Hi Wendy, oh my gosh, you nailed it today! You are telling it like it is, and I LOVE it. I wouldn’t be posting anything on FB that I was buying with that stimulus check if I hadn’t paid my rent! What in the heck were they thinking???!!! Oh my gosh, I got the giggles over this comment! It’s not funny, but what were they thinking?? Pay your rent people, that’s what the check was supposed to be for!! Wow, what has this world come to?? Great comment, so glad you shared it! Linda
American use to be the land of opportunity, now it is the land of hand outs. No one wants to work. People has time to protest, riot, money for custom shirts for this summers complaints, but they won’t clean up their homes and neighborhood. This isn’t an issue of the color of someone’s skin, but a question of character. It doesn’t take a village to raise a child, but two parents who put in the hours and the work. Morals, values and hard work…..that is what America is supposed to be based on. I am filled with compassion for people who try and do their best, even if they fail. I have none for the destroyers who contribute nothing.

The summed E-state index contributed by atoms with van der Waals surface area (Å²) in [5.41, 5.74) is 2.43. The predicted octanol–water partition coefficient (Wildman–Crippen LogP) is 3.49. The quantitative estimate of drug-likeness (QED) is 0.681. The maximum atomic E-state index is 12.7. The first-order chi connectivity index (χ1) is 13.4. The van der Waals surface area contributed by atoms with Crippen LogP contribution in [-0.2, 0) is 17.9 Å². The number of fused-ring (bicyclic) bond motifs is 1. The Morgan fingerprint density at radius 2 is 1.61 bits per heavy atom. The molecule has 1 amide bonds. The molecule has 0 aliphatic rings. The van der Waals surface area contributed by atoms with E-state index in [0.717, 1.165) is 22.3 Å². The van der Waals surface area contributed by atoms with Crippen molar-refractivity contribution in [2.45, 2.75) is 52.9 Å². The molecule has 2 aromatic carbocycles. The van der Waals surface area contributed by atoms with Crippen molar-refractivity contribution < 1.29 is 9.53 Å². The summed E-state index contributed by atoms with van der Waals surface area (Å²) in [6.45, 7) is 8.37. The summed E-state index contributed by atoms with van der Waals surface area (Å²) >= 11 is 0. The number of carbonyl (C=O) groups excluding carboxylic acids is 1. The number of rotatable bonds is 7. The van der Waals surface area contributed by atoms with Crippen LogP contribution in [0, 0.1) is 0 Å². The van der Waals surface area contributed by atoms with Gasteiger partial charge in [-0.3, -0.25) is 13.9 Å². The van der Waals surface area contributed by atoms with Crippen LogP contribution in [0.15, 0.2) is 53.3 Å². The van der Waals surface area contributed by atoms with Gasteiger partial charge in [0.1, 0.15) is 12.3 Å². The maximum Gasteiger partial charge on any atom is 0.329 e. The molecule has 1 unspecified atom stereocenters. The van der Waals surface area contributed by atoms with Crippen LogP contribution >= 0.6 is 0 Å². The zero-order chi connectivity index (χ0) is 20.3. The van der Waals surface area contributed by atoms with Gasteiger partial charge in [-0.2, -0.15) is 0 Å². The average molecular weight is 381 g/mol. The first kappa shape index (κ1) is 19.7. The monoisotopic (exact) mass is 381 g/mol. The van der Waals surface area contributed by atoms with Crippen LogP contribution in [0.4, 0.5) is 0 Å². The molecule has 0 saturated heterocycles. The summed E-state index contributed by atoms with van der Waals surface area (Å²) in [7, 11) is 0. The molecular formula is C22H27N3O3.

Hi Chris, I have to agree with you on how it’s partly the land of handouts. I never realized it until I moved into my current neighborhood. I was actually shocked listening to people wanting to have more kids so they would get more food stamps. Trust me, I understand people may need them for a short time. But I have neighbors 1/2 mile from my home in my local church who have been on government assistance for 10-15 years. They mention it at church parties on how to “get more money” from the government. It’s a way of life for them. Some even talk about how they escape having to pay taxes from income under the table. Another woman states she is a single mom, oh, she’s single but lives with her boyfriend the father of her child. She “qualifies” for food stamps because she is “single”. Well, she isn’t married but lives with her boyfriend. If she was married she would not qualify for food stamps or Medicade. Yes, SOME people expect handouts. It’s so sad. Linda